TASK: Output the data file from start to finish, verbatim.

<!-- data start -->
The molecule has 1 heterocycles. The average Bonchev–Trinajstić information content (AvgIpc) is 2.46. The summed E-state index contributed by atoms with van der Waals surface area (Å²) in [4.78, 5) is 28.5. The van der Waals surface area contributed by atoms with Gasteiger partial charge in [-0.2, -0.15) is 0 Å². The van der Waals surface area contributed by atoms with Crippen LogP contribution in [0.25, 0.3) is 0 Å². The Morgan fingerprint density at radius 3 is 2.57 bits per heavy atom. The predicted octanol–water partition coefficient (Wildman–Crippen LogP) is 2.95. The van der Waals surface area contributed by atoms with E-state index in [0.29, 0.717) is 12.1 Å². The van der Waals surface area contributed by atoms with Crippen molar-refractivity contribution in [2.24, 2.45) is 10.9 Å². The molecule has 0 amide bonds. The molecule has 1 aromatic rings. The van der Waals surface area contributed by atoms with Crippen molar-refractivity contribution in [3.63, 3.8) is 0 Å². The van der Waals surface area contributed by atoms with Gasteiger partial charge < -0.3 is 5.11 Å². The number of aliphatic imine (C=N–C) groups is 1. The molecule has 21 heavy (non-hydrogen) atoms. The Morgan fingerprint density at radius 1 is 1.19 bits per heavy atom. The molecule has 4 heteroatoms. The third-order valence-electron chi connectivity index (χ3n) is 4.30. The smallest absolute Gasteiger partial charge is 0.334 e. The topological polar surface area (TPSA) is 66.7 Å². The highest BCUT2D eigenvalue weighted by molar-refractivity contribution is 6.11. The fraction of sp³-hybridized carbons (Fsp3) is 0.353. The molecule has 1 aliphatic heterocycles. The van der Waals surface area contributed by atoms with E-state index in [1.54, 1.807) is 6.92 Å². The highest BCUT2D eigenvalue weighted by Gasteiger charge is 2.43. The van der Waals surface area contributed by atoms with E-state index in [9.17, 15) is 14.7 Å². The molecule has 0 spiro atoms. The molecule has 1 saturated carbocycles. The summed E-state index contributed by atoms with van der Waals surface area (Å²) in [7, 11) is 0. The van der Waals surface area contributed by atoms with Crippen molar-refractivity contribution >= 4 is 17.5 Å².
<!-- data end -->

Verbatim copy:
The molecule has 1 heterocycles. The average Bonchev–Trinajstić information content (AvgIpc) is 2.46. The summed E-state index contributed by atoms with van der Waals surface area (Å²) in [4.78, 5) is 28.5. The van der Waals surface area contributed by atoms with Gasteiger partial charge in [-0.2, -0.15) is 0 Å². The van der Waals surface area contributed by atoms with Crippen LogP contribution in [0.25, 0.3) is 0 Å². The Morgan fingerprint density at radius 3 is 2.57 bits per heavy atom. The predicted octanol–water partition coefficient (Wildman–Crippen LogP) is 2.95. The van der Waals surface area contributed by atoms with E-state index in [0.29, 0.717) is 12.1 Å². The van der Waals surface area contributed by atoms with Crippen molar-refractivity contribution in [2.24, 2.45) is 10.9 Å². The molecule has 0 amide bonds. The molecule has 1 aromatic rings. The van der Waals surface area contributed by atoms with Crippen molar-refractivity contribution in [3.63, 3.8) is 0 Å². The van der Waals surface area contributed by atoms with Gasteiger partial charge < -0.3 is 5.11 Å². The number of aliphatic imine (C=N–C) groups is 1. The molecule has 21 heavy (non-hydrogen) atoms. The Morgan fingerprint density at radius 1 is 1.19 bits per heavy atom. The molecule has 4 heteroatoms. The third-order valence-electron chi connectivity index (χ3n) is 4.30. The smallest absolute Gasteiger partial charge is 0.334 e. The topological polar surface area (TPSA) is 66.7 Å². The highest BCUT2D eigenvalue weighted by molar-refractivity contribution is 6.11. The fraction of sp³-hybridized carbons (Fsp3) is 0.353. The molecule has 1 aliphatic heterocycles. The van der Waals surface area contributed by atoms with E-state index in [1.54, 1.807) is 6.92 Å². The highest BCUT2D eigenvalue weighted by Gasteiger charge is 2.43. The van der Waals surface area contributed by atoms with E-state index in [9.17, 15) is 14.7 Å². The molecule has 0 spiro atoms. The molecule has 1 saturated carbocycles. The summed E-state index contributed by atoms with van der Waals surface area (Å²) in [7, 11) is 0. The van der Waals surface area contributed by atoms with Crippen molar-refractivity contribution >= 4 is 17.5 Å².